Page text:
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Pope shows common touch with hat-change, Messi shirt

Francis boosts image as man of the people

17 April, 18:27
Pope shows common touch with hat-change, Messi shirt (By Denis Greenan).

(ANSA) - Vatican City, April 17 - Pope Francis continued to show his common touch at Wednesday's general audience with an impromptu hat-change, an enthusiastic reception of a replica shirt of Argentine soccer star Lionel Messi, and a fresh bout of children-kissing.

Since his election on March 13, the Argentine pope has gained plaudits for his genial and approachable style and the humility that marked his namesake St Francis of Assisi, snubbing many of the perks and trappings of office.

He has also been credited with making the papacy less lofty and closer to the people than his somewhat shy and diffident predecessor Benedict XVI did - despite virtually no doctrinal differences between the pair.

The new pope, elected after Benedict became the first pontiff in 700 years to voluntarily abdicate, has already formed a committee of advisors to reform an allegedly dysfunctional Curia, the Church's central management.

According to Rome's La Repubblica daily, Francis is also set on making sure the Church meddles less in Italian politics.

The Silence of the Bishops in the Presidential Race, the Interventionist Era Ends with Bergoglio, read a headline in Wednesday's edition, using the pope's surname as archbishop Jorge Mario Bergoglio of Buenos Aires.

The left-leaning daily highlighted that the Italian Bishops' Conference (CEI) had not supported any of the touted candidates, despite some being "thoroughbred Catholics" with credentials for dealing with Italy's economic and social woes. Instead, CEI head Angelo Bagnasco has restricted himself to repeated calls to break the stalemate 50 days after an inconclusive general election and "tackle the problems of the Italian people, who can't cope any more".

Doctrinally, however, Francis has so far been just as staunch a traditionalist as Benedict.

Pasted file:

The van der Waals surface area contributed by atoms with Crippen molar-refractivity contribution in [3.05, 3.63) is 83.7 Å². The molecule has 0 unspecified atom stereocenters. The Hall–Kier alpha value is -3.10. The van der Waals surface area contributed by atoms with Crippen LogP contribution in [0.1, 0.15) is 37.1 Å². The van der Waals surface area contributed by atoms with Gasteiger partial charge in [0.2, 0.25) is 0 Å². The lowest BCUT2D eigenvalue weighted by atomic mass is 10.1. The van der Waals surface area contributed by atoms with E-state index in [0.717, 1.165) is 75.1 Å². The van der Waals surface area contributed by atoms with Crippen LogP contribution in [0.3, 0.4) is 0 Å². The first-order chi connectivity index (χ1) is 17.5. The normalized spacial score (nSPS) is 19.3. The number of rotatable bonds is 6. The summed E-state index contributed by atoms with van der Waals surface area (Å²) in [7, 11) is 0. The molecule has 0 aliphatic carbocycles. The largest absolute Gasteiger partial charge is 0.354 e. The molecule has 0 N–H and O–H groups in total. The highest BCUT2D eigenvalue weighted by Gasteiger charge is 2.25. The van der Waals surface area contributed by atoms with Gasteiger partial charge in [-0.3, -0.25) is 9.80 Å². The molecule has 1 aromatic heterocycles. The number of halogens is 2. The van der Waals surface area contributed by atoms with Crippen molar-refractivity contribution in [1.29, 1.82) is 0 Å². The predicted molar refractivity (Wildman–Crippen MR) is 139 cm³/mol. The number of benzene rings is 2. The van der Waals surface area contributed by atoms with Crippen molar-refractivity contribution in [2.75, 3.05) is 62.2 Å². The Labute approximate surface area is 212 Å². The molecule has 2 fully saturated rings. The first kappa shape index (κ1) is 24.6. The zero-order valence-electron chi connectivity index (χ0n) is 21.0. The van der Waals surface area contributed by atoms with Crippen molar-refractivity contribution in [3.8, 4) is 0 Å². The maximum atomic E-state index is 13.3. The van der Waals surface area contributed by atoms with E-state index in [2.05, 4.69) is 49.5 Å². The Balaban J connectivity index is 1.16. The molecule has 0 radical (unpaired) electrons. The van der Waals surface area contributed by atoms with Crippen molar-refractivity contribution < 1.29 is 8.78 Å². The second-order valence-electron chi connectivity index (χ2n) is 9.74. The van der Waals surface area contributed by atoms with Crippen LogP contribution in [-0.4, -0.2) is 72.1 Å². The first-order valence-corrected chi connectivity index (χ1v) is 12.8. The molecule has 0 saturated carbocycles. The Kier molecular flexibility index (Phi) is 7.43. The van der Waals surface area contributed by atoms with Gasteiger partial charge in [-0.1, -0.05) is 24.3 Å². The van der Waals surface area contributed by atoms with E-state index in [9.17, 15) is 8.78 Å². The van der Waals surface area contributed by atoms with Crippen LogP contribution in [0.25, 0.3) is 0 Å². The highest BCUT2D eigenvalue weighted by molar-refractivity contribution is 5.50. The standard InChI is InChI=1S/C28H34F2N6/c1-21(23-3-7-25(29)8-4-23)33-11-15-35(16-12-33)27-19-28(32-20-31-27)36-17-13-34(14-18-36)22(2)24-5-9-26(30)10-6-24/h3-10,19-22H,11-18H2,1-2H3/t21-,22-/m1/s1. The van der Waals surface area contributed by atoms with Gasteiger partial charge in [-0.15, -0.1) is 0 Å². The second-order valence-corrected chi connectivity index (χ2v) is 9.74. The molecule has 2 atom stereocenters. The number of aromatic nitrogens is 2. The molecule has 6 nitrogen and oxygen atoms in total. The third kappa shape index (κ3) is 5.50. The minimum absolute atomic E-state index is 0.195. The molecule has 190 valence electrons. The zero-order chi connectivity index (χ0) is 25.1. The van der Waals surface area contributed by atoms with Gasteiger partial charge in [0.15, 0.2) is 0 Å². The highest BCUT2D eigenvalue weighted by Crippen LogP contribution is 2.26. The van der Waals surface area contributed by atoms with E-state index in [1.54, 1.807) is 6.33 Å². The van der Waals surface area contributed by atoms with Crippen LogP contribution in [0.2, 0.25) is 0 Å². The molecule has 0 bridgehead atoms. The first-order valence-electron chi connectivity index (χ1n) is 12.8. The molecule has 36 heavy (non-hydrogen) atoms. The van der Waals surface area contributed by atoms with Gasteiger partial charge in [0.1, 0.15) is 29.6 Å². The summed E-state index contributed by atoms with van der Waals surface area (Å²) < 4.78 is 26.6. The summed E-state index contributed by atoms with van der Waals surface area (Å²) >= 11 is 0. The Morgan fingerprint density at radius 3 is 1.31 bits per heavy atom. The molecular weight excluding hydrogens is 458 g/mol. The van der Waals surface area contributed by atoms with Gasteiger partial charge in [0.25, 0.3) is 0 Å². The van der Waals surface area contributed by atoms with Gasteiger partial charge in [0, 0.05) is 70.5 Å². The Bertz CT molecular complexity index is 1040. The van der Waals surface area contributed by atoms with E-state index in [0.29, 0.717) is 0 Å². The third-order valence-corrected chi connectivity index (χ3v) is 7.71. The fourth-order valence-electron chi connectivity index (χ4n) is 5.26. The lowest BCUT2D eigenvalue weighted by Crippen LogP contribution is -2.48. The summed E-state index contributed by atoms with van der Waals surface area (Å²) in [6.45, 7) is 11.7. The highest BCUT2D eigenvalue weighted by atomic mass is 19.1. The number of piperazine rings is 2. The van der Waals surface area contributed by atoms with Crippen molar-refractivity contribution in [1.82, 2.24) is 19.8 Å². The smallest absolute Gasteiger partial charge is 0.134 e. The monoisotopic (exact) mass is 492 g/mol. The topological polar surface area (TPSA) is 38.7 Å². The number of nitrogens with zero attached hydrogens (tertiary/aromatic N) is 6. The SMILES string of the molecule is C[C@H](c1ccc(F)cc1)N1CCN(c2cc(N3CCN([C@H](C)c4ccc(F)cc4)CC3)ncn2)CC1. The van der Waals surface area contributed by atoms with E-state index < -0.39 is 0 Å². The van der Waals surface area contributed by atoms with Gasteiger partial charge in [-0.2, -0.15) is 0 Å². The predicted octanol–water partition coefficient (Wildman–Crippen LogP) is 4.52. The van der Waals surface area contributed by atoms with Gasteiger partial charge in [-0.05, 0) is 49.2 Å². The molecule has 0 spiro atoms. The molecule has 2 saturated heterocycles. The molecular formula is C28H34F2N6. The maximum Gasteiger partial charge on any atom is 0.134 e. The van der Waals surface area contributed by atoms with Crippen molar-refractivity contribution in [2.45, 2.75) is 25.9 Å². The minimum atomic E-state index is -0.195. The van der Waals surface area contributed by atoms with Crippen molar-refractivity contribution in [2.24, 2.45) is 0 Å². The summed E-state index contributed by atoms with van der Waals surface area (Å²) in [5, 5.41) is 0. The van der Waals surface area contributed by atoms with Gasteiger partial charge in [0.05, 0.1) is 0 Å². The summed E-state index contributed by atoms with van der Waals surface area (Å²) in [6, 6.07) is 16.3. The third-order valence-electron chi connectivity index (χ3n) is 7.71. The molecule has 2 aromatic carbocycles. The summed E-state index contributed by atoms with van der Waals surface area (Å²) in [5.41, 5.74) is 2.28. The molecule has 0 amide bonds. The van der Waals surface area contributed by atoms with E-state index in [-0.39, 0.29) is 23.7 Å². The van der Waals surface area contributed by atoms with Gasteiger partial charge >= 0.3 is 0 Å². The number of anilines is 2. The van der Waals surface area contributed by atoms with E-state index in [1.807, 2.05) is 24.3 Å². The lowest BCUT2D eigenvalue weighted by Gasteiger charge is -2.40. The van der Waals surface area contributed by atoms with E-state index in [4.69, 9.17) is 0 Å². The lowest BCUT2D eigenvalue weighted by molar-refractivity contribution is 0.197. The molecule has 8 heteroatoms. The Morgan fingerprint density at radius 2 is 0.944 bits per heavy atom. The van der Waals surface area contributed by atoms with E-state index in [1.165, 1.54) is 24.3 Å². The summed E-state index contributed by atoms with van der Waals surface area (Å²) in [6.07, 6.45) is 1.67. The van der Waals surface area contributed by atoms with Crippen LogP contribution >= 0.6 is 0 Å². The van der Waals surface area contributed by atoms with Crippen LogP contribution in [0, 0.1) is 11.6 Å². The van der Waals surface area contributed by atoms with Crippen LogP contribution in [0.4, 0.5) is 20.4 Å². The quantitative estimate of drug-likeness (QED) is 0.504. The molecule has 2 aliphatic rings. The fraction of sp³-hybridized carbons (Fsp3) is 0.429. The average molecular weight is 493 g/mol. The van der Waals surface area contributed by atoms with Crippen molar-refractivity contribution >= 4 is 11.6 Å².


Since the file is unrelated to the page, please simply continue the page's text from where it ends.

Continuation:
Just this week the Vatican said the new pope would continue the Church's critical position on the majority of American nuns for deviating from official Catholic doctrine.

Gerhard Mueller, prefect of Church orthodoxy watchdog Congregation for the Doctrine of the Faith, met Monday with directors from the Leadership Conference of Women Religious (LCWR), which represents more than 80% of American nuns.

In April last year the LCWR was chided in a Vatican report for allegedly promoting "radical feminist themes" and devoting too much time to social justice while remaining unacceptably quiet on the Church's opposition to birth control and same-sex marriage.

Mueller said he recently discussed the report with the pope, "who reaffirmed its conclusions and the reform plan for LCWR".

The reforms, which included getting the group's statutes and by-laws in line with official Vatican doctrine, have been put off by LCWR leaders, who have cited a need to have a further ecclesial dialogue with the Holy See.

Francis is also known to have the same stiff position on abortion, gay rights and other ethical issues as his German predecessor.

But their personal styles could not be more different - as shown again on Wednesday. First, Francis swapped his white cap for another offered by a worshipper in St Peter's Square and kept it on through the general audience.

During his tour of the flock in the square, in which he kissed and caressed countless kids, the pope paused at a certain point to receive the white cap, being proffered by someone in the crowd. Francis immediately took his own cap off of his head, gave it to the person - who was beyond the barricade - and put the new cap on his head.

The pope kept it in place for the duration of the general audience.

Shortly afterwards the pope was visibly happy to get a soccer shirt with his countryman Messi's name on it from another group of well-wishers.

The soccer-loving pope appeared very enthusiastic about the gift, a No.10 Barcelona replica shirt with four-time world player of the year Messi's name on it.

As Buenos Aires archbishop, Francis was an open fan of one of the Argentine capital's clubs, San Lorenzo, and he still follows their fortunes form afar.

The pope has still not moved into a specially appointed deluxe apartment in the Vatican, preferring to stay in St Martha's House, a spartan residence where he and the other cardinals stayed during the March conclave.

Earlier this week he took the lift everyone else uses up to his floor, rather than using the special 'papal elevator' installed there. Adding to his image of man of the people are Francis's long-ago experiences of dancing the tango with a girlfriend and working as a night-club bouncer.

Some say he may rival the beloved and soon-to-be-canonised Polish pope, John Paul II, a former actor, in his gift for reaching out in just the right way.

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